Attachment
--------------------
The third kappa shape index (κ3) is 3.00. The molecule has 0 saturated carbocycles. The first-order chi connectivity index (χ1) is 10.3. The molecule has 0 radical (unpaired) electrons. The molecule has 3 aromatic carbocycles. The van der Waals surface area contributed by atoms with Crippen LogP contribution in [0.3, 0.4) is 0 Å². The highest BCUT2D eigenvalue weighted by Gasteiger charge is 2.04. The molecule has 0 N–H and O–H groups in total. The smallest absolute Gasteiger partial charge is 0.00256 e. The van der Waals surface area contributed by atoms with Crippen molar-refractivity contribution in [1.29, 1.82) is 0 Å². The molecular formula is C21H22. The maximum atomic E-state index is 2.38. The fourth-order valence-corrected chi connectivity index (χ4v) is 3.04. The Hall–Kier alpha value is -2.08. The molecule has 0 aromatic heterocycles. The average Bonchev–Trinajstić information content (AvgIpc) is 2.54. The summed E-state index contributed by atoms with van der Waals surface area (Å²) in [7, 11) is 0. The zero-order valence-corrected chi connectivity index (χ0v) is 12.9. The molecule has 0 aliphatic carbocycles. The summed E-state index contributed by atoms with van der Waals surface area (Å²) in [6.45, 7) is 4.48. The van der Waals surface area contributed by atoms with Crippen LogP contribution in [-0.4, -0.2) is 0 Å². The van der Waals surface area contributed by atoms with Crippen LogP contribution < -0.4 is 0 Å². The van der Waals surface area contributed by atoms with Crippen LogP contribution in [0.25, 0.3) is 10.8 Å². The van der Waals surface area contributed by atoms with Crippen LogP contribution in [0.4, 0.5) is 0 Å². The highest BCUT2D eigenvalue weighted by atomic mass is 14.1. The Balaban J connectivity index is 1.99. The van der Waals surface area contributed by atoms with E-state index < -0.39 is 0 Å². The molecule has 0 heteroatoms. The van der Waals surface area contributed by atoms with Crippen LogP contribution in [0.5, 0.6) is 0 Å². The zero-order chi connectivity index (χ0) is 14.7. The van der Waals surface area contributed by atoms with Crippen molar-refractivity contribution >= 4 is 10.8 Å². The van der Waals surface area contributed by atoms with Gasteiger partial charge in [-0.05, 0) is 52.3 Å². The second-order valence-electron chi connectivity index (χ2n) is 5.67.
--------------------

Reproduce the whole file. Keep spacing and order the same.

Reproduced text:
The third kappa shape index (κ3) is 3.00. The molecule has 0 saturated carbocycles. The first-order chi connectivity index (χ1) is 10.3. The molecule has 0 radical (unpaired) electrons. The molecule has 3 aromatic carbocycles. The van der Waals surface area contributed by atoms with Crippen LogP contribution in [0.3, 0.4) is 0 Å². The highest BCUT2D eigenvalue weighted by Gasteiger charge is 2.04. The molecule has 0 N–H and O–H groups in total. The smallest absolute Gasteiger partial charge is 0.00256 e. The van der Waals surface area contributed by atoms with Crippen molar-refractivity contribution in [1.29, 1.82) is 0 Å². The molecular formula is C21H22. The maximum atomic E-state index is 2.38. The fourth-order valence-corrected chi connectivity index (χ4v) is 3.04. The Hall–Kier alpha value is -2.08. The molecule has 0 aromatic heterocycles. The average Bonchev–Trinajstić information content (AvgIpc) is 2.54. The summed E-state index contributed by atoms with van der Waals surface area (Å²) in [7, 11) is 0. The zero-order valence-corrected chi connectivity index (χ0v) is 12.9. The molecule has 0 aliphatic carbocycles. The summed E-state index contributed by atoms with van der Waals surface area (Å²) in [6.45, 7) is 4.48. The van der Waals surface area contributed by atoms with Crippen LogP contribution in [-0.4, -0.2) is 0 Å². The van der Waals surface area contributed by atoms with Crippen LogP contribution < -0.4 is 0 Å². The van der Waals surface area contributed by atoms with Crippen LogP contribution in [0.25, 0.3) is 10.8 Å². The van der Waals surface area contributed by atoms with Crippen LogP contribution in [0.4, 0.5) is 0 Å². The highest BCUT2D eigenvalue weighted by atomic mass is 14.1. The Balaban J connectivity index is 1.99. The van der Waals surface area contributed by atoms with E-state index < -0.39 is 0 Å². The molecule has 0 heteroatoms. The van der Waals surface area contributed by atoms with Crippen LogP contribution in [0.5, 0.6) is 0 Å². The zero-order chi connectivity index (χ0) is 14.7. The van der Waals surface area contributed by atoms with Crippen molar-refractivity contribution >= 4 is 10.8 Å². The van der Waals surface area contributed by atoms with Gasteiger partial charge in [-0.05, 0) is 52.3 Å². The second-order valence-electron chi connectivity index (χ2n) is 5.67.